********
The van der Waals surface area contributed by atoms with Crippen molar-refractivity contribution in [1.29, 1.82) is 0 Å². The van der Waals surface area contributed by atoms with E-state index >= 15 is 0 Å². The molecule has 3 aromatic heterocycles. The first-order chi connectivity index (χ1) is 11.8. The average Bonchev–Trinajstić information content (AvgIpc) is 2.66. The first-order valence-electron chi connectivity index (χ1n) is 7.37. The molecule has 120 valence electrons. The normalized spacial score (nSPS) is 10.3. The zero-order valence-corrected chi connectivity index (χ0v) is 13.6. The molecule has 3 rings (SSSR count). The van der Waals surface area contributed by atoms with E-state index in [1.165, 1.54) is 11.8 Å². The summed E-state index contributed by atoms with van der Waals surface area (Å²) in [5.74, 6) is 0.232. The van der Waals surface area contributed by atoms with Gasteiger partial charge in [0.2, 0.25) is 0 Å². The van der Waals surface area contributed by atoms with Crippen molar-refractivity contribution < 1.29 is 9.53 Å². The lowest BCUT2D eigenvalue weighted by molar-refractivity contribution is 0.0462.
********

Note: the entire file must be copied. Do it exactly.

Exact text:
The van der Waals surface area contributed by atoms with Crippen molar-refractivity contribution in [1.29, 1.82) is 0 Å². The van der Waals surface area contributed by atoms with E-state index >= 15 is 0 Å². The molecule has 3 aromatic heterocycles. The first-order chi connectivity index (χ1) is 11.8. The average Bonchev–Trinajstić information content (AvgIpc) is 2.66. The first-order valence-electron chi connectivity index (χ1n) is 7.37. The molecule has 120 valence electrons. The normalized spacial score (nSPS) is 10.3. The zero-order valence-corrected chi connectivity index (χ0v) is 13.6. The molecule has 3 rings (SSSR count). The van der Waals surface area contributed by atoms with E-state index in [1.165, 1.54) is 11.8 Å². The summed E-state index contributed by atoms with van der Waals surface area (Å²) in [5.74, 6) is 0.232. The van der Waals surface area contributed by atoms with Gasteiger partial charge in [0.2, 0.25) is 0 Å². The van der Waals surface area contributed by atoms with Crippen molar-refractivity contribution < 1.29 is 9.53 Å². The lowest BCUT2D eigenvalue weighted by molar-refractivity contribution is 0.0462.